Sunday 02.09.2014 New York Times Digest


1. Romance at Arm’s Length

“A Soul Mate in a Box (Smiab, for short) is a person we rarely if ever meet and in some cases never speak to, but to whom we feel closer than anyone else. Maybe the relationship exists through instant messages, or over email, or via Skype, FaceTime and texting. Perhaps Snapchat allows the couple to exchange racy pictures, adding a glimpse of sexuality, if not sex.”

2. Snowden Used Low-Cost Tool to Best N.S.A.

“A 29-year-old computer engineer, working from a World War II-era tunnel in Oahu and then from downtown Honolulu, had access to unencrypted files that dealt with information as varied as the bulk collection of domestic phone numbers and the intercepted communications of Chancellor Angela Merkel of Germany and dozens of other leaders.”

3. Seeking U.S. Art All Over Map. Just Check GPS.

“The goal of their unusual art hunt — an old-fashioned, Kerouacian canvass of the country — is to find 100 underrecognized artists, culled from a list of more than 10,000, to feature in September in an ambitious show that will represent Ms. Walton’s first attempt to plant her institution’s flag firmly in the world of contemporary art.”

4. Program Benefiting Some Immigrants Extends Visa Wait for Others

“First it was surprise. Then dismay. Then it just becomes very discouraging. You feel helpless. You feel as if you did things the right way and you are penalized for it.”

5. An Inmate and a Scholar

“Nothing would surprise me. All I can say is he was brilliant and probably capable of doing anything.”

6. Republicans Are Wooing the Wired

“After the 2012 elections, when Republicans and conservatives spent more than $1 billion trying and failing to unseat President Obama and win back the Senate, they concluded that they had fallen dangerously behind Democrats in the realm of technology. Now, with midterm elections just nine months away, the right is investing tens of millions of dollars to match the interactive platforms, grass-roots databases and sophisticated data analytics that allowed Democrats to identify voters, reach them with precision and persuade them to vote.”

7. Search for a Market Niche, and You Might Find a Crowd

There are still two Silicon Valleys. Young entrepreneurs in San Francisco, working at a tech firm, surrounded by the tech 1 percent, solving problems for the 1 percent. And there are companies that manage to break through that and become relevant. The Googles, Twitters and Facebooks of the world.”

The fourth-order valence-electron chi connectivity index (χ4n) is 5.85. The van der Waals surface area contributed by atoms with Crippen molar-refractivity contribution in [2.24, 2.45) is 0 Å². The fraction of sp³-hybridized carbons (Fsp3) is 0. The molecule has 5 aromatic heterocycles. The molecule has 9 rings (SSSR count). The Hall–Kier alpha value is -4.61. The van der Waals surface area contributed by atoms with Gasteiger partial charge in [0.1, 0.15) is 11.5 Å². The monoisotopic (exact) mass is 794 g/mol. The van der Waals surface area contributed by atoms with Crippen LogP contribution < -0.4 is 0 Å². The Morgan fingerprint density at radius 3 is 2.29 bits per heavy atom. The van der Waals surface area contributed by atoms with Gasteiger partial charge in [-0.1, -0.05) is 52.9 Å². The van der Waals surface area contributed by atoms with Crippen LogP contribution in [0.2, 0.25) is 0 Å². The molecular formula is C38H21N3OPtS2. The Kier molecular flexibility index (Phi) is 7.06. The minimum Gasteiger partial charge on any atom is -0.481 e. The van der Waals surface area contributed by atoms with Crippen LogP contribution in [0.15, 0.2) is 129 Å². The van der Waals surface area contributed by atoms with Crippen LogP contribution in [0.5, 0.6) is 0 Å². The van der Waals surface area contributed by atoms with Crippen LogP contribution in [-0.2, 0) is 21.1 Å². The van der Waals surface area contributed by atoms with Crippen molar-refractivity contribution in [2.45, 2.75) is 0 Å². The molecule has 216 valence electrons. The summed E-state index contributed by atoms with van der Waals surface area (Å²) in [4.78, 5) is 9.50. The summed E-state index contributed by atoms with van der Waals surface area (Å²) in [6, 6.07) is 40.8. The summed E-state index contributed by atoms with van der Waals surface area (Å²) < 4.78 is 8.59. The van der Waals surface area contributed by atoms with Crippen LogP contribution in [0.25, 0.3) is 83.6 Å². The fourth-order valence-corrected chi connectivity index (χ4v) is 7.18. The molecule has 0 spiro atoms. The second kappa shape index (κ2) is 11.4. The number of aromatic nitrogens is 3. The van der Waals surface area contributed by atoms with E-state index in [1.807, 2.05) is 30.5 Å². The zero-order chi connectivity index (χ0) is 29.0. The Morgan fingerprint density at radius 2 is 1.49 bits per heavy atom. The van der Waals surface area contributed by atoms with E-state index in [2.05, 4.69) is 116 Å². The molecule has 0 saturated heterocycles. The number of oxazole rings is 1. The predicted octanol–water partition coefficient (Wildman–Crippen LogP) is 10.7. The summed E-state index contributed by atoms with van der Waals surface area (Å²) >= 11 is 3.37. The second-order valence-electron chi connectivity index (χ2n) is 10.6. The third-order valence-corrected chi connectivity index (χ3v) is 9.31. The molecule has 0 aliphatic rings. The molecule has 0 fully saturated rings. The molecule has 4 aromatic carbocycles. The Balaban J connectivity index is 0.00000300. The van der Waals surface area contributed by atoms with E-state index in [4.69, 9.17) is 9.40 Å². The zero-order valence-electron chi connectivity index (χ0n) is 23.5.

8. The Path to Reading a Newborn’s DNA Map

“The research projects are unusual in that they tightly link technical and clinical problems with ethical ones.”

9. The End of Snow?

“The planet has warmed 1.4 degrees Fahrenheit since the 1800s, and as a result, snow is melting.”

10. Inside a Mental Hospital Called Jail

“Nationwide in America, more than three times as many mentally ill people are housed in prisons and jails as in hospitals.”

11. After War, a Failure of the Imagination

“We pay political consequences when civilians are excused or excluded from discussion of war. After all, veterans are no more or less trustworthy than any other group of fallible human beings. Southern veterans of the Civil War claimed the Confederacy was a noble lost cause. Nazi leaders who had served in World War I claimed that the German troops had all but won the war, only to be stabbed in the back by civilians in thrall to Jewish interests. The notion that the veteran is an unassailable authority on the experience of war shuts down conversation. But in a democracy, no one, not even a veteran, should have the last word.”

12. Why Nutrition Is So Confusing

“If we understand these disorders so well, why have we failed so miserably to prevent them?”

13. How Single Motherhood Hurts Kids

“Even if you believe that enlarging the infrastructure of support for single-parent families shows compassion for today’s children, it’s not at all obvious that it shows much concern for tomorrow’s.”

14. Lost in Clinical Translation

“The success of physician-patient interaction has a real effect on patients’ health.”